The exception was the University of Michigan case, Grutter v. Bollinger, where black, Latino, Asian-American and Arab-American students were permitted to intervene at the trial phase of the case.  Their robust defense of the school’s affirmative action policy included strong and direct testimony and evidence about the school’s history of discrimination against blacks.  Strikingly, in contrast to the law school’s defense, the minority students challenged the University’s over-reliance on the LSAT in its admissions decisions, to the detriment of minority students, describing the LSAT as providing a “sharp, undeserved, disadvantage for minority LSAT-takers, and a sharp unearned advantage for white LSAT-takers.”

The participation of minority students as parties at trial is important because we can only expect universities like Michigan and Texas to defend their affirmative action initiatives in the furtherance of their own interests and goals.  Thus, the University of Michigan was unlikely, in the Grutter case, to explore its strong reliance on applicant LSAT scores in admissions.  Nor does the brief filed by Texas lay out in detail the history of discrimination at the University of Texas, and the ongoing alienation experienced by black students at the state’s flagship university, as set out in a recent article co-authored by Professor Lani Guinier.

Although some of the most compelling arguments advanced in this case are contained within the amicus briefs filed in the Fisher case, including one filed by the NAACP Legal Defense & Educational Fund, Inc. on behalf of black students, another by the Advancement Project highlighting the history of discrimination by the University of Texas, and still another filed by the family of the man who challenged and defeated segregation at UT 60 years ago, amicus status is no substitute for party status at the trial phase.  All good litigators know that the ability to shape and develop a cause of action at trial, first by the allegations advanced in the complaint, then by the information sought on discovery and finally by the theory of the case advanced at trial – determines the substantive scope of the findings ultimately made in the case.  Thus, party standing in these cases is particularly important.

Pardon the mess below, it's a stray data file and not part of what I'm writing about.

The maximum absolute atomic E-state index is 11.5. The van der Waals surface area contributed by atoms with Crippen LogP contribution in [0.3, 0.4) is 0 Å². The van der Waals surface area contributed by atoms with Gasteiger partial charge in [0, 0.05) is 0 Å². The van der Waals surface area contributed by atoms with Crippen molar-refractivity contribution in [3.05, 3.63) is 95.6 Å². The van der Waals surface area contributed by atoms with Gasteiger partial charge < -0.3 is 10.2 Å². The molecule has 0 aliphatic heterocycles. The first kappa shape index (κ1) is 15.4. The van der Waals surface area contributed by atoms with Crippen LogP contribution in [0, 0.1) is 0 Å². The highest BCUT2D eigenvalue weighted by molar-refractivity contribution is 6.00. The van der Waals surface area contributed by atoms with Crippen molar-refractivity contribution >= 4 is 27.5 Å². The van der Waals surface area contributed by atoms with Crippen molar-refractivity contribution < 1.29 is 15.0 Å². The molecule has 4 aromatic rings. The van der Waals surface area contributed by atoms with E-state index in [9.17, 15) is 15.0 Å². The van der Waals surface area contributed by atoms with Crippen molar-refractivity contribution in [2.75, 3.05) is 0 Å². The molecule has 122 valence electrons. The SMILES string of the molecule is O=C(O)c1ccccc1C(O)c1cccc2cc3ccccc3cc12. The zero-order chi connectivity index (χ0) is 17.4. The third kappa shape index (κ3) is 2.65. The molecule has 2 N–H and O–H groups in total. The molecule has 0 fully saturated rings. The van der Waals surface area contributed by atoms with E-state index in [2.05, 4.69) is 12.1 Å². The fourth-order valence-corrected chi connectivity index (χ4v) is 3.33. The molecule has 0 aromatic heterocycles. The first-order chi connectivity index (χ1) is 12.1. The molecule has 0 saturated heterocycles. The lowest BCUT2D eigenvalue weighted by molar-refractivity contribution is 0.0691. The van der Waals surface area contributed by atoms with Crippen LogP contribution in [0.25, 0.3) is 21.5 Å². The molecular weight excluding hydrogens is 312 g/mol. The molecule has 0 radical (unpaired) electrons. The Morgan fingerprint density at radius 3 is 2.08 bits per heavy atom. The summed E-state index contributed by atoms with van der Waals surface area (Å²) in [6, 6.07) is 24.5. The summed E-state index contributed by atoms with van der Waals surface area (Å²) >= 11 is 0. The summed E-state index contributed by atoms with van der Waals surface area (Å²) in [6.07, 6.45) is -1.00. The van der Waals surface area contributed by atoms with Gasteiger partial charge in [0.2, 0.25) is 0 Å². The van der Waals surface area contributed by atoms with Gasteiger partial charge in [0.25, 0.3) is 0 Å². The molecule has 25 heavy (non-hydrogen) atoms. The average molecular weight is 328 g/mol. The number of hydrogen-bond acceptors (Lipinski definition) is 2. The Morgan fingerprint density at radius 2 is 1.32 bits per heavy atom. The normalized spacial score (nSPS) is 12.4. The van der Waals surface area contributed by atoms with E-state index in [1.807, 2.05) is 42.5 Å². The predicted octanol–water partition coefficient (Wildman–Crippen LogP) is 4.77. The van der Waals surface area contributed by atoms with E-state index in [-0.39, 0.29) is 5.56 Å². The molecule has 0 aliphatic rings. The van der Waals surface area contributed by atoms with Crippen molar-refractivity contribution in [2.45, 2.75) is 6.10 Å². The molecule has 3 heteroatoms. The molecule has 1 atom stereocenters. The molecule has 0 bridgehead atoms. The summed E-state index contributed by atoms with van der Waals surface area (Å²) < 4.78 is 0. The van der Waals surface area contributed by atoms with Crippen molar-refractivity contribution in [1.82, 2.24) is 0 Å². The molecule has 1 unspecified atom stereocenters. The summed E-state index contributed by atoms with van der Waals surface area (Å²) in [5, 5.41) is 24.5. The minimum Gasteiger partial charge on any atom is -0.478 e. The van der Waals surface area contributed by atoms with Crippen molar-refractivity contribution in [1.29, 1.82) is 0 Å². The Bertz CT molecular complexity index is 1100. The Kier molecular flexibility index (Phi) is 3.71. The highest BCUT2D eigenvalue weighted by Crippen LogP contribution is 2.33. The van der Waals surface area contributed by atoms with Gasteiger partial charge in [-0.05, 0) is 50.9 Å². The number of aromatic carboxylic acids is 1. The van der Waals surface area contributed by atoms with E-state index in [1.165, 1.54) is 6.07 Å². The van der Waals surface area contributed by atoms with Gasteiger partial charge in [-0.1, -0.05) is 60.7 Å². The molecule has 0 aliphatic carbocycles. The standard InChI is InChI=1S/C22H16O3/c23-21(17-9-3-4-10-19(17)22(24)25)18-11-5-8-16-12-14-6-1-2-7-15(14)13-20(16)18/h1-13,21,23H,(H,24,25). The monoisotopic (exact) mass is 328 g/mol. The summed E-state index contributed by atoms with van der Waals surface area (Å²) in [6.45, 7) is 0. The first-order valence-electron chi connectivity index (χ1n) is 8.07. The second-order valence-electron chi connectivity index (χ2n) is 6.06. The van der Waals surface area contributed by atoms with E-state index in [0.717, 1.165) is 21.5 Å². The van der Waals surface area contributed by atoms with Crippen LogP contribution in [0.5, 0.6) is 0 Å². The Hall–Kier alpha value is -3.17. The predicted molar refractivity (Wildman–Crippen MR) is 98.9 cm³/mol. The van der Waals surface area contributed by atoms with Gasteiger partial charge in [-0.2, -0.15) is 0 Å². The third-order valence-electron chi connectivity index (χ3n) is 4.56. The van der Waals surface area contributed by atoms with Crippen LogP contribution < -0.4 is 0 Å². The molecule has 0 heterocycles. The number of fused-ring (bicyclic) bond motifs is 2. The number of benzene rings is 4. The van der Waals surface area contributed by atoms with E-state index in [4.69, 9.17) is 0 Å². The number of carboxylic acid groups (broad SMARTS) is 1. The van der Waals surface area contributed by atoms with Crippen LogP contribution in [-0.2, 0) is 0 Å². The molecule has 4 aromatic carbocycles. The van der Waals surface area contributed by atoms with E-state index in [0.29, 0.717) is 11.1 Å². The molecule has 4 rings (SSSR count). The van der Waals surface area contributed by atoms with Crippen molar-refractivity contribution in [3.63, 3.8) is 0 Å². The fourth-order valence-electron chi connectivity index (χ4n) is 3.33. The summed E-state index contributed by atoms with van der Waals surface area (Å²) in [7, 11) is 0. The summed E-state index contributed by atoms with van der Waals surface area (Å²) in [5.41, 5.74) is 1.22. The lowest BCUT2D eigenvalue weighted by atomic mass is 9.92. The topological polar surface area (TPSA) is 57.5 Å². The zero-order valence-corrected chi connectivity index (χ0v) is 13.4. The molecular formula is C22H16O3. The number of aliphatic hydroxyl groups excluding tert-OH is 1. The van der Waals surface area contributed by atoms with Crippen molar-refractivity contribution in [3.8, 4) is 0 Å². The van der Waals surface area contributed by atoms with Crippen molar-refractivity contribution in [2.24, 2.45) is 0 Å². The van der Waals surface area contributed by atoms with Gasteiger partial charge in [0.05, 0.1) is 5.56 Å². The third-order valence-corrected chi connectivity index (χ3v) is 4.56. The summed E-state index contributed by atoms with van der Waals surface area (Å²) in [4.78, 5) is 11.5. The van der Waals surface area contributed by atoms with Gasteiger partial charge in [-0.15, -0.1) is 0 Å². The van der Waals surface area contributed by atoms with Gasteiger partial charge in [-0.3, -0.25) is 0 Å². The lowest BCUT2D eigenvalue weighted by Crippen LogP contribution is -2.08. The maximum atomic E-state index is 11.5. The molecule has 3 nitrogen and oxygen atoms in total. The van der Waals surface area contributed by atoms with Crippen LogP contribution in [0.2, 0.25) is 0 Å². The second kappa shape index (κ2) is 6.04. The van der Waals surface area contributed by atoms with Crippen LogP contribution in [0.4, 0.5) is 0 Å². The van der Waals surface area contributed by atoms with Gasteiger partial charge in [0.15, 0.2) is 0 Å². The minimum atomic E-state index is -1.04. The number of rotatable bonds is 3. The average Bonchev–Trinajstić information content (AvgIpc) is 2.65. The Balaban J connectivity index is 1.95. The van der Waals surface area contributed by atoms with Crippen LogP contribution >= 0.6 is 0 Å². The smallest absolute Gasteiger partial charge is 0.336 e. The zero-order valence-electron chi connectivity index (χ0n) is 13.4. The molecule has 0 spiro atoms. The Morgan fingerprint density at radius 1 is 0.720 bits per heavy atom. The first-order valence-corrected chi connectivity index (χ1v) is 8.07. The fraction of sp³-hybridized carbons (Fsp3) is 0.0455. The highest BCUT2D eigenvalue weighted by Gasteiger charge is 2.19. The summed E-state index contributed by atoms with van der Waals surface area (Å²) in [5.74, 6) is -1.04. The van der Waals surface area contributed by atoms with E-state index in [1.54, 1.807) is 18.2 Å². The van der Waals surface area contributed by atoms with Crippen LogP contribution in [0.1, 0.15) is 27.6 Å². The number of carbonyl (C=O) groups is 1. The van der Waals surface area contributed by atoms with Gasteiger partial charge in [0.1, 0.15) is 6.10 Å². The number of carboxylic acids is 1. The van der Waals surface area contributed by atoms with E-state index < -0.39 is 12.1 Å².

In fact, the trial judge in Fisher permitted the League of United Latin American Citizens (LULAC) and the NAACP to submit amicus briefs at trial “in lieu of intervention,” and expressly denied permission to LULAC to submit any evidence in the case.

It’s certainly true that despite the party status of minority students in Grutter, the Supreme Court in its majority opinion appeared to ignore the students’ contribution to the case, not even mentioning the intervenors’ participation in the  recitation of the procedural history of the case. Some suggest that this demonstrates that even when intervention is permitted, courts may ignore the presentation made by minority students. But the mere fact that an appellate court fails to acknowledge the contribution of intervenors, is not evidence that those intervenors did not play an important role in shaping the record to which the appellate court was bound for its review.